Andiswa Hala

Andiswa was born in Johannesburg but grew up in the Harare township in Khayelitsha. She lives with her mother and child, who is three years old. She is a hard worker who loves working with other people and also going to unprivileged communities and doing workshops and education on challenges of the community. She joined the Fellowship is to improve her leadership, communication, writing, public speaking, presentation and research skills. She also wants to gain knowledge of politics, history, law and current affairs, and go to her community and organisation and share what she has gained throughout the Fellowship. She wants to have more experience talking to people who have more experience in law, politics and history of South Africa, and to know how they use their leadership skills in their society or in South Africa as a whole. She wants to understand the politics of today and the politics of the 20th century, and be able to identify the difference. In her own words, “I want to be politically active, to raise my voice in a way that government will hear what I have to say about the things that affect our community and country as a whole. I want to get youth involved in politics so that they can raise their voices in a way that government cannot ignore what they have to say.”

Nkosikhona

(“Face”) Swartbooi
Nkosikhona was born in Khayelitsha to a single parent in a family of 9, although his mother died while he was in primary school. He is a purpose-driven person and knows that success demands hard work, dedication and passion. In high school he was chosen to be the captain of the debating team, a Peer Educator, and Football Captain. Recently he was a Secretary of SJC (Social Justice Coalition) at branch level. The Ndifuna Ukwazi Fellowship Programme was exactly what he wanted to do as he is also an active citizen who’s trying to make a change. His goals this year are to basically inject and suck all the information that this Programme offers and also to equip himself with as much information as he can get so that he may be a resourceful person in his community and equip as many people as he can get in order to have an active society at large.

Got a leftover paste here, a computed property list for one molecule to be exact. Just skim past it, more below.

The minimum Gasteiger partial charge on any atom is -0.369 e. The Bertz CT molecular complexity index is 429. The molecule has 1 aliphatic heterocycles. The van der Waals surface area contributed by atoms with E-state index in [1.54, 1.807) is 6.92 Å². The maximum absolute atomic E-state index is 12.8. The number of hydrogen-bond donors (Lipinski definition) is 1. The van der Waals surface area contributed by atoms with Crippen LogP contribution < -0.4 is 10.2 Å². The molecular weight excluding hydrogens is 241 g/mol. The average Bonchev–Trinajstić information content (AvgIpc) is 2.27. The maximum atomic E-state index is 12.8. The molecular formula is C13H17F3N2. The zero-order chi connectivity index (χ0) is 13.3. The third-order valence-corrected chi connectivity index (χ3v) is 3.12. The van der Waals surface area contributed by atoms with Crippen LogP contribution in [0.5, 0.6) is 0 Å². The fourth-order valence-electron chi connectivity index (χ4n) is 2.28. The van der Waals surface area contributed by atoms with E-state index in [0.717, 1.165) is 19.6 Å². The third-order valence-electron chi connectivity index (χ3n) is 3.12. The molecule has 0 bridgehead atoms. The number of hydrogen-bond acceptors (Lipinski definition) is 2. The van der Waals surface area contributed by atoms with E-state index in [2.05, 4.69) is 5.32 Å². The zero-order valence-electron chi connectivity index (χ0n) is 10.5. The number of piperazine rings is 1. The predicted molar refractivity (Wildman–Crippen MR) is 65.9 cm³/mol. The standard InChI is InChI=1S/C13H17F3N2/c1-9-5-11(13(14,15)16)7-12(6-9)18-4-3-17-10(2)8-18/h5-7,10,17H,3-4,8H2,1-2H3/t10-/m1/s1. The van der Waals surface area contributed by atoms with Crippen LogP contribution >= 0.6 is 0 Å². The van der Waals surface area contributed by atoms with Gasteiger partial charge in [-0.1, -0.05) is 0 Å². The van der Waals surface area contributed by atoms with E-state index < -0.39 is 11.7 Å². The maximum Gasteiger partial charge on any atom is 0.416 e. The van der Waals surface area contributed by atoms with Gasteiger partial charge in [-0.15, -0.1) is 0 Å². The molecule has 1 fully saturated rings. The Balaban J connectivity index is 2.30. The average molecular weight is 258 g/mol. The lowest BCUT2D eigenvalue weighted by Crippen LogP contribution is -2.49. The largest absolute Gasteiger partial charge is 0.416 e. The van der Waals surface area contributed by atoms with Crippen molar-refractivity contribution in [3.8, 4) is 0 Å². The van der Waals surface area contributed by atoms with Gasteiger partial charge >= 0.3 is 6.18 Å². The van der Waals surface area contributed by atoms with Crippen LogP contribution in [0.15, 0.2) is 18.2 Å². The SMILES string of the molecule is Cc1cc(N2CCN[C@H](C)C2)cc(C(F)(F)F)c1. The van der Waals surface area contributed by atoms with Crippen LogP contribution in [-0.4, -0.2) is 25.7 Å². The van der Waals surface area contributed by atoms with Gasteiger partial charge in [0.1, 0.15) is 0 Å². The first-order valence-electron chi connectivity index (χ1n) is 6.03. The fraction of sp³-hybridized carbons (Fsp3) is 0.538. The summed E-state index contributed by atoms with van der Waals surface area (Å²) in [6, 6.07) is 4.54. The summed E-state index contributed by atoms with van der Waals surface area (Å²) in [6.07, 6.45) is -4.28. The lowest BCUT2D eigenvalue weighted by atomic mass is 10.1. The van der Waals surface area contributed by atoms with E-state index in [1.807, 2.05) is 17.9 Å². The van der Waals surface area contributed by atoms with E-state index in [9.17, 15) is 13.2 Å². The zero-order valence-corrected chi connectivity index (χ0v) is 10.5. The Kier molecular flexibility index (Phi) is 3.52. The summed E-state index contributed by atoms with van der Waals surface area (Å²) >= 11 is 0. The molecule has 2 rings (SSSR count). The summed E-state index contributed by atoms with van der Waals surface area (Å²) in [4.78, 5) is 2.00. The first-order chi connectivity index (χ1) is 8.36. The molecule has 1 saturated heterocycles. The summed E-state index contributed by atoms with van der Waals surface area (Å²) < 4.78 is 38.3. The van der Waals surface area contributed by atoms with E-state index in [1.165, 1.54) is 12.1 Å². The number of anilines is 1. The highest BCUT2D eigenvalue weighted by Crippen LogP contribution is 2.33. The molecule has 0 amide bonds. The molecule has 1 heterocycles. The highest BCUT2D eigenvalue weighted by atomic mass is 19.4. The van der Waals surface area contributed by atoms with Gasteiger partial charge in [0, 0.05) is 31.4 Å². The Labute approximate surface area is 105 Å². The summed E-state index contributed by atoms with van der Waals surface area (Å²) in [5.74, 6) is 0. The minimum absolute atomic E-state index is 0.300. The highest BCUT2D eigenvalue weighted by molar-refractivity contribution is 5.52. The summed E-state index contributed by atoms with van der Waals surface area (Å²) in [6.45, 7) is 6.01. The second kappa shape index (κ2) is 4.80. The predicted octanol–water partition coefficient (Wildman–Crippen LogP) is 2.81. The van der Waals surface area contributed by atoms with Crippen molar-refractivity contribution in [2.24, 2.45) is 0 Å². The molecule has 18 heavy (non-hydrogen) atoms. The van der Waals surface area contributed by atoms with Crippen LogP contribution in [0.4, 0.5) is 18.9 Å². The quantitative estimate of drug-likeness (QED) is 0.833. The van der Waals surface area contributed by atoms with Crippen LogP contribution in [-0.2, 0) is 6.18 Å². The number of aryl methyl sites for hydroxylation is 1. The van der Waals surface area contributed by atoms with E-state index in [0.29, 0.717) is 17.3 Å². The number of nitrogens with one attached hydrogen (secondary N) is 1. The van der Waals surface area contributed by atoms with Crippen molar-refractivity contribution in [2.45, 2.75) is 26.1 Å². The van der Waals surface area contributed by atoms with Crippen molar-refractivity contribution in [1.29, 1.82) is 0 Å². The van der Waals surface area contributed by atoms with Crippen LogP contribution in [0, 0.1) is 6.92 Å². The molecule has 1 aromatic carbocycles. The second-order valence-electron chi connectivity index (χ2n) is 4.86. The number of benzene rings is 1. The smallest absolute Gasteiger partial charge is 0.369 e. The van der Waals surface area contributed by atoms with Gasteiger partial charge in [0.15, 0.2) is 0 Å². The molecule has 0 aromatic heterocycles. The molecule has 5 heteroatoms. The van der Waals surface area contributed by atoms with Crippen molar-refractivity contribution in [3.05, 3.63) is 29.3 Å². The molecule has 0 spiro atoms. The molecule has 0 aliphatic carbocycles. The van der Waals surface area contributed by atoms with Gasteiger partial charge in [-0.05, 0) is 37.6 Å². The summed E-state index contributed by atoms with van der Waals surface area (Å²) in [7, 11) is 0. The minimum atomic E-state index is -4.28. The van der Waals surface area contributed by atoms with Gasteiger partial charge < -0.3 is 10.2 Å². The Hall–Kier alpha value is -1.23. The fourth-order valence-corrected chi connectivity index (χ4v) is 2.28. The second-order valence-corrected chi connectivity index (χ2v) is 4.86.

Sifiso Zitwana



Sifiso lives in the Green Point township in Khayelitsha with two brothers and two sisters. Before joining the programme he volunteered at the Social Justice Coalition, an organisation that fights for human rights. He believes that being part of the fellowship program will be the opportunity of a lifetime; as a volunteer at the SJC he hopes that the programme will help him to be a good leader one day. His goals are to learn about South Africa’s history and politics, law and current affairs; this will boost his ability to think critically and make good decisions, but mostly make him a better citizen of South Africa. At end of the year he hopes to go back to school at a tertiary institution.